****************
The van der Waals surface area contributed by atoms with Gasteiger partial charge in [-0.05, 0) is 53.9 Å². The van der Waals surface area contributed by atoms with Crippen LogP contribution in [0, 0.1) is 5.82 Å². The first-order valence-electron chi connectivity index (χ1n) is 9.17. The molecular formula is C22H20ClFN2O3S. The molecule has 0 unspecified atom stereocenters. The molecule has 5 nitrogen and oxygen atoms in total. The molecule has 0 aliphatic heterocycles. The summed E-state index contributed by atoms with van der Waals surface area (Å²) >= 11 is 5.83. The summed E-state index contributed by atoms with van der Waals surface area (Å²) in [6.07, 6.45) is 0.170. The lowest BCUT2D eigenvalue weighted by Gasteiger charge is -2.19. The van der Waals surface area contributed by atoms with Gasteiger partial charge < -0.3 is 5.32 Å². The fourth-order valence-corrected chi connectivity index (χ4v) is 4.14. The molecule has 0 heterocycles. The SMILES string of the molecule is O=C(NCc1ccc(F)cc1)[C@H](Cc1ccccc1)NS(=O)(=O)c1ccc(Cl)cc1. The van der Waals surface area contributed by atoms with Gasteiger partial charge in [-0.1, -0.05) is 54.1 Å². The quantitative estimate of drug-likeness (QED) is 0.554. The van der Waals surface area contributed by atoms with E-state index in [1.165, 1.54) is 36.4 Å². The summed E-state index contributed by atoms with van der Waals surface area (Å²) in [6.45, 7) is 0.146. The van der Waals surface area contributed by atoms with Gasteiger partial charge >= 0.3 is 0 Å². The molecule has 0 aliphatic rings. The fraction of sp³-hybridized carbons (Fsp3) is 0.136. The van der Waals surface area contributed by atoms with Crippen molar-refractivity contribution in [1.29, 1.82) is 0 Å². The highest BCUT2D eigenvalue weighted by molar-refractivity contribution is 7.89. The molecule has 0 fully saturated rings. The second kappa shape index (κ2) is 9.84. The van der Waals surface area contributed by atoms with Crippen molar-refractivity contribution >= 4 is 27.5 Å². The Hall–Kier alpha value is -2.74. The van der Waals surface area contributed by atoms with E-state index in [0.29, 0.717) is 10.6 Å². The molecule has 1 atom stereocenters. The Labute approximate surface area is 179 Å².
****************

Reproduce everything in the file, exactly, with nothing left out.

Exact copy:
The van der Waals surface area contributed by atoms with Gasteiger partial charge in [-0.05, 0) is 53.9 Å². The van der Waals surface area contributed by atoms with Crippen LogP contribution in [0, 0.1) is 5.82 Å². The first-order valence-electron chi connectivity index (χ1n) is 9.17. The molecular formula is C22H20ClFN2O3S. The molecule has 0 unspecified atom stereocenters. The molecule has 5 nitrogen and oxygen atoms in total. The molecule has 0 aliphatic heterocycles. The summed E-state index contributed by atoms with van der Waals surface area (Å²) >= 11 is 5.83. The summed E-state index contributed by atoms with van der Waals surface area (Å²) in [6.07, 6.45) is 0.170. The lowest BCUT2D eigenvalue weighted by Gasteiger charge is -2.19. The van der Waals surface area contributed by atoms with Gasteiger partial charge < -0.3 is 5.32 Å². The fourth-order valence-corrected chi connectivity index (χ4v) is 4.14. The molecule has 0 heterocycles. The SMILES string of the molecule is O=C(NCc1ccc(F)cc1)[C@H](Cc1ccccc1)NS(=O)(=O)c1ccc(Cl)cc1. The van der Waals surface area contributed by atoms with Gasteiger partial charge in [-0.1, -0.05) is 54.1 Å². The quantitative estimate of drug-likeness (QED) is 0.554. The van der Waals surface area contributed by atoms with E-state index in [1.165, 1.54) is 36.4 Å². The summed E-state index contributed by atoms with van der Waals surface area (Å²) in [6.45, 7) is 0.146. The van der Waals surface area contributed by atoms with Gasteiger partial charge >= 0.3 is 0 Å². The molecule has 0 aliphatic rings. The fraction of sp³-hybridized carbons (Fsp3) is 0.136. The van der Waals surface area contributed by atoms with Crippen molar-refractivity contribution in [1.29, 1.82) is 0 Å². The highest BCUT2D eigenvalue weighted by molar-refractivity contribution is 7.89. The molecule has 0 fully saturated rings. The second kappa shape index (κ2) is 9.84. The van der Waals surface area contributed by atoms with Crippen molar-refractivity contribution >= 4 is 27.5 Å². The Hall–Kier alpha value is -2.74. The van der Waals surface area contributed by atoms with E-state index in [0.29, 0.717) is 10.6 Å². The molecule has 1 atom stereocenters. The Labute approximate surface area is 179 Å².